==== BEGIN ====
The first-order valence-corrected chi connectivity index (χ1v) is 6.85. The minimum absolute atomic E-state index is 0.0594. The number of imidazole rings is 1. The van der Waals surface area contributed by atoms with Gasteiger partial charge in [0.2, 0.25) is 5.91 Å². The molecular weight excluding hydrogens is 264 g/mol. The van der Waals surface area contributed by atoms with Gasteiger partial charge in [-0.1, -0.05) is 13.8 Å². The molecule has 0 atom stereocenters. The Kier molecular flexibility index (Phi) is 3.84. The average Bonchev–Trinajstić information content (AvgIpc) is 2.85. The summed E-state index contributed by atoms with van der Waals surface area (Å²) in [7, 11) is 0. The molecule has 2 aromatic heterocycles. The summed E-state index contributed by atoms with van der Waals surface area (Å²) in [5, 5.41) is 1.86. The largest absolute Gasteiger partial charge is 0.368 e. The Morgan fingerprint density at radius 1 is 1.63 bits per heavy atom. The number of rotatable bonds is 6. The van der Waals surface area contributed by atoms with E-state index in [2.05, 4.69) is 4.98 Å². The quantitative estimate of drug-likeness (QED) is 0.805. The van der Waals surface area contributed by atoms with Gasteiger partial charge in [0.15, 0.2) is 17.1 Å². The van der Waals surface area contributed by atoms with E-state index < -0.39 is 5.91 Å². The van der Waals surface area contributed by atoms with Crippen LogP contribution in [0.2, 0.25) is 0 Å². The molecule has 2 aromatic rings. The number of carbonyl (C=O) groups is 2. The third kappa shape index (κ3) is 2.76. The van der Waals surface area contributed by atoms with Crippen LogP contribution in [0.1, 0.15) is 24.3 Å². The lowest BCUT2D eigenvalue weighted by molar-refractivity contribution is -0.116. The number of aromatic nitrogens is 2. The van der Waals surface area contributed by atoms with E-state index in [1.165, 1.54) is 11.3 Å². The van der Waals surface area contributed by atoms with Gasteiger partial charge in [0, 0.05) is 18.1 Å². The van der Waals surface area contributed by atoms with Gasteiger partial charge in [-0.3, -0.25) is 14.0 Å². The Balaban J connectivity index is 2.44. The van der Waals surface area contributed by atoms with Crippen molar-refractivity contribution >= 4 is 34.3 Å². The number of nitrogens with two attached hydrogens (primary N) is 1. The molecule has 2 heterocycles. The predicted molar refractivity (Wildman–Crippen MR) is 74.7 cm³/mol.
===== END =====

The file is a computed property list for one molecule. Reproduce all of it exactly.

The first-order valence-corrected chi connectivity index (χ1v) is 6.85. The minimum absolute atomic E-state index is 0.0594. The number of imidazole rings is 1. The van der Waals surface area contributed by atoms with Gasteiger partial charge in [0.2, 0.25) is 5.91 Å². The molecular weight excluding hydrogens is 264 g/mol. The van der Waals surface area contributed by atoms with Gasteiger partial charge in [-0.1, -0.05) is 13.8 Å². The molecule has 0 atom stereocenters. The Kier molecular flexibility index (Phi) is 3.84. The average Bonchev–Trinajstić information content (AvgIpc) is 2.85. The summed E-state index contributed by atoms with van der Waals surface area (Å²) in [7, 11) is 0. The molecule has 2 aromatic heterocycles. The summed E-state index contributed by atoms with van der Waals surface area (Å²) in [5, 5.41) is 1.86. The largest absolute Gasteiger partial charge is 0.368 e. The Morgan fingerprint density at radius 1 is 1.63 bits per heavy atom. The number of rotatable bonds is 6. The van der Waals surface area contributed by atoms with E-state index in [2.05, 4.69) is 4.98 Å². The quantitative estimate of drug-likeness (QED) is 0.805. The van der Waals surface area contributed by atoms with Gasteiger partial charge in [0.15, 0.2) is 17.1 Å². The van der Waals surface area contributed by atoms with E-state index < -0.39 is 5.91 Å². The van der Waals surface area contributed by atoms with Crippen LogP contribution in [0.2, 0.25) is 0 Å². The molecule has 2 aromatic rings. The number of carbonyl (C=O) groups is 2. The third kappa shape index (κ3) is 2.76. The van der Waals surface area contributed by atoms with Crippen LogP contribution in [0.1, 0.15) is 24.3 Å². The lowest BCUT2D eigenvalue weighted by molar-refractivity contribution is -0.116. The number of aromatic nitrogens is 2. The van der Waals surface area contributed by atoms with E-state index in [1.165, 1.54) is 11.3 Å². The van der Waals surface area contributed by atoms with Gasteiger partial charge in [0, 0.05) is 18.1 Å². The van der Waals surface area contributed by atoms with Gasteiger partial charge in [-0.3, -0.25) is 14.0 Å². The Balaban J connectivity index is 2.44. The van der Waals surface area contributed by atoms with Crippen molar-refractivity contribution >= 4 is 34.3 Å². The number of nitrogens with two attached hydrogens (primary N) is 1. The molecule has 2 heterocycles. The predicted molar refractivity (Wildman–Crippen MR) is 74.7 cm³/mol.